Reversing Entry Accrued Interest Excel 10.13

QuickBooks Online 2021 reversing entry, accrued interest with the help and use of Excel, let’s get into it with Intuit QuickBooks Online 2021. Here we are in our get great guitars practice file, we’re going to be opening up a couple of reports go into the tab up top right clicking on it, we’re going to duplicate the tab up top, we’ll do it again, right clicking on that tab and duplicating that tab up top, we’re going to be opening up our financial statement reports, income statement, and then the balance sheet.


We’re down on the reports on the left hand side, we’re going to be opening up then the profit and loss report the P and L report the income statement report scrolling back up top range change ending at o 228 to one, then we’ll go ahead and run that report closed up the good old hamburger hold down Control, scroll up just a bit to get to that one to 5%. Then we’re going to go to the tab to the left of that, we’re then going to go down to the reports once again, this time opening up the good old balance sheet report. So we’ll open the balance sheet report, we’re going to range change that up top scrolling up top Indian at Oh 228 to one, and then we will run that.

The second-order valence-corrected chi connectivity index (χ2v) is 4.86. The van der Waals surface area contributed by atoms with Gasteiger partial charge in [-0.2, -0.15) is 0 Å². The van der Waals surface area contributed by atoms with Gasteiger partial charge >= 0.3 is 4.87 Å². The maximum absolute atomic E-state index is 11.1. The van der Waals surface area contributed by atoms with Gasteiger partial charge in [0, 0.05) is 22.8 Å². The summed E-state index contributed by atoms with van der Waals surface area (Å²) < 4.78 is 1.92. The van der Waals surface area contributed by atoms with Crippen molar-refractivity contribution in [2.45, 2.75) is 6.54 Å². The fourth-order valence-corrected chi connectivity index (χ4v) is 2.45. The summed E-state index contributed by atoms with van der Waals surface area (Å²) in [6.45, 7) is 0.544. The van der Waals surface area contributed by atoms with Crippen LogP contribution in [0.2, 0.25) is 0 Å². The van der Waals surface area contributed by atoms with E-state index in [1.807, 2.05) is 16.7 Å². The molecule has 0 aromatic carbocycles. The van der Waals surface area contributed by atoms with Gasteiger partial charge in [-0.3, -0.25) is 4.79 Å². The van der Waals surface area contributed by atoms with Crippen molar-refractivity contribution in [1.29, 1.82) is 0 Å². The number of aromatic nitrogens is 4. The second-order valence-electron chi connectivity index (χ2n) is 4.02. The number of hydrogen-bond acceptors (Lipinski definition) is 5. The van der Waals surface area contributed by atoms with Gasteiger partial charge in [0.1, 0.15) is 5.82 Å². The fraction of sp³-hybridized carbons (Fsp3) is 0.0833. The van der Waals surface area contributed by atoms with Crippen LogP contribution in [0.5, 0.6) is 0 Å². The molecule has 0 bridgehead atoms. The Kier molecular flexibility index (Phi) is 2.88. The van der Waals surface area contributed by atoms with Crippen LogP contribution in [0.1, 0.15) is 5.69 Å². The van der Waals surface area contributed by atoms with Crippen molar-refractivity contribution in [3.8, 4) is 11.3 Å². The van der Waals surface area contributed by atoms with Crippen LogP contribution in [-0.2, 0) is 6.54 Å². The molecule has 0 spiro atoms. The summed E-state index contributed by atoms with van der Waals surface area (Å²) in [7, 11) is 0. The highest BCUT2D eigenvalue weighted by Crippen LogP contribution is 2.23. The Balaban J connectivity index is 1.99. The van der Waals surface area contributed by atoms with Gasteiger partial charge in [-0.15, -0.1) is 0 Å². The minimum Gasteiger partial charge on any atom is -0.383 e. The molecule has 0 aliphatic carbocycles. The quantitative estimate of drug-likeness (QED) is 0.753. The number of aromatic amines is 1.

And so there is our balance sheet. Let’s go ahead and close up the hamburger here as well. So if we scroll down in the balance sheet, we can see the adjusting entry that we have for the interest payable of the 5625. This being for interest that has been incurred for which we have not yet paid therefore we have the liability. This is the adjusting entry we entered last time.



Other side of that on the PnL. If you go to the next tab over, we have the interest here going into the interest. Scrolling down, there’s the 5625 expense for something that we have incurred, but for which we have not yet paid scrolling back up top going back to the income statement, then that makes our financial statements correct as of the cutoff period as of the end of the month. So that works from the financial statement purposes. In other words, us if we’re thinking about us as the adjusting department, and it’d been a separate department, we have done our job for that particular journal entry, and made the financial statements more correct as of that point in time.



However, it could mess up the logistics of the normal accounting process in the following period, in this case the following month, because what we want to do remember is make the logistics, I’m going to jump on over to the flow chart in desktop version, you don’t need this to follow along just looking at the flowchart, we want to make the flow as easy as possible, even if we do have to deviate from time to time from the accrual basis or whatever basis we are using. So that we can make the data input as easy as possible. And by entering this adjusting entry, we may have thrown off what people normally do.